Dear colleagues,
For my first library science class, I am researching the effects of CIPA and COPPA on using web 2.0 tools in our schools - especially in the media centers. Please share with me your thoughts and/or your school's progress and policies regarding using web 2.0 tools while staying while staying in compliance with CIPA. How is filtering affecting your progress in using 2.0 technologies with students on various K-12 levels? Thanks in advance for all your insights and knowledge!

Tags: 2.0, CIPA, Web, filtering, in, schools

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Check out Mark Wagner's post on this as it relates to Google Docs: Google Docs Does Not Violate CIPA (or COPPA*). The comments might give you some other ideas for the effects on schools.
Don't know if any of this will help.

A properly set up filtering system should have little or NO impact on teaching Web 2.0 technologies. A filtering system is meant to block unwanted content. Good communication between teachers, administrators and the people responsible for the filtering system should eliminate any problems that a filtering system might cause. Sites that are of questionable content, should be reviewed just like any other resource ( book, software, etc), and if after a review process, the administration feels that a bypass for the site should be added, then the site should be allowed. In most districts, the problem with the filtering system, is not the filtering system, but the "system process" that is being used. But with all the different sites, tools and other resources, it should be possible to teach any and all web 2.0 tools. If you look at all the internet sites and services, just as any other resource and realize that there should be a process that should be gone through before you use almost any site with your students. In most cases, the filtering system protects the teachers the most, then the administration and district. Students don't need access to every social networking site or every forum site. They only need access to one or two to teach them how to use the technologies. We don't provide every math book written, for students, when we teach them math.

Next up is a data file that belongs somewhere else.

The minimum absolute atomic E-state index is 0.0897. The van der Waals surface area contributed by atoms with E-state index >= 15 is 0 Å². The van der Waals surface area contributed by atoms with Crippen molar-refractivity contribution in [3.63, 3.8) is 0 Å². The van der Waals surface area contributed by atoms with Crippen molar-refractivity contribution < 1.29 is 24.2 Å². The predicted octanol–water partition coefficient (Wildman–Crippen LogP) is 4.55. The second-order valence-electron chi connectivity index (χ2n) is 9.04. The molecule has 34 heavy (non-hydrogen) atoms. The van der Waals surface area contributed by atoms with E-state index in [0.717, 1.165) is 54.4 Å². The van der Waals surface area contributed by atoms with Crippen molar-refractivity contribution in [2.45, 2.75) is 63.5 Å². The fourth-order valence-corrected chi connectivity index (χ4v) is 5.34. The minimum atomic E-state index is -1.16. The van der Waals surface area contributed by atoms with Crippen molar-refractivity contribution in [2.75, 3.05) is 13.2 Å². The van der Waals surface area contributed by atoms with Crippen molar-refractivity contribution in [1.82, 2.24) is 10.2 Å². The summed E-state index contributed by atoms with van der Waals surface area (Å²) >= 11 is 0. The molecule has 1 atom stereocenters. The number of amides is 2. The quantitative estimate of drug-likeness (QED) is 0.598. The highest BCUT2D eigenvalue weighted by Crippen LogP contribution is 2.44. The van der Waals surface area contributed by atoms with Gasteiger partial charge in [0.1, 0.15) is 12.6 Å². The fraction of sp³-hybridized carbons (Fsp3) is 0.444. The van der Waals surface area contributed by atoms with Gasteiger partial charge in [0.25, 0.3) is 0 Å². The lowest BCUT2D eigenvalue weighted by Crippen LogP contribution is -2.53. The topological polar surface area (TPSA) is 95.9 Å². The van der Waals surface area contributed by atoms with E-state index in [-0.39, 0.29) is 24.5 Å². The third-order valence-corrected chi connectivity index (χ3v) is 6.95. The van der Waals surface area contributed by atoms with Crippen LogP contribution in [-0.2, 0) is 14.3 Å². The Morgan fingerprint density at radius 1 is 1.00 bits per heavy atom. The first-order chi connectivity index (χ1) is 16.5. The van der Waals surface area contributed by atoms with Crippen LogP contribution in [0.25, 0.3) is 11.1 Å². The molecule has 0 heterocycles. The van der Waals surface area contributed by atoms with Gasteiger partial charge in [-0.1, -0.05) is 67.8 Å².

I do think that a lot of school's (district's) policies and guidelines need to be more dynamic and easier to change. Also, I think that everyone (teachers, administrators and IT) needs to get together and solve the problems together, instead of everyone playing the blame game. Teachers have to realize that it is not them against the IT department ( the same with IT people). If everyone works together, problems can be easily solved! Everyone should have a voice in the process, with administration having the final say (if a group decision can not be made).
" Students don't need access to every social networking site or every forum site. They only need access to one or two to teach them how to use the technologies"

Excellent point! Personally I feel that if your school is going to implement web 2.0 tools, a school wide "tool kit" is needed to stand so the students move seamlessly from one classroom, one assignment to the next, and can pull in the experiences of other students to deepen and broaden their learning. For example, Diigo as the common bookmarking tool, Google Reader for RSS and research. Communication is key. Teachers need the professional development, administrators need to work with teachers to make the policies, and IT needs to work with teachers and administrators to make sure that blocking does not interfere.



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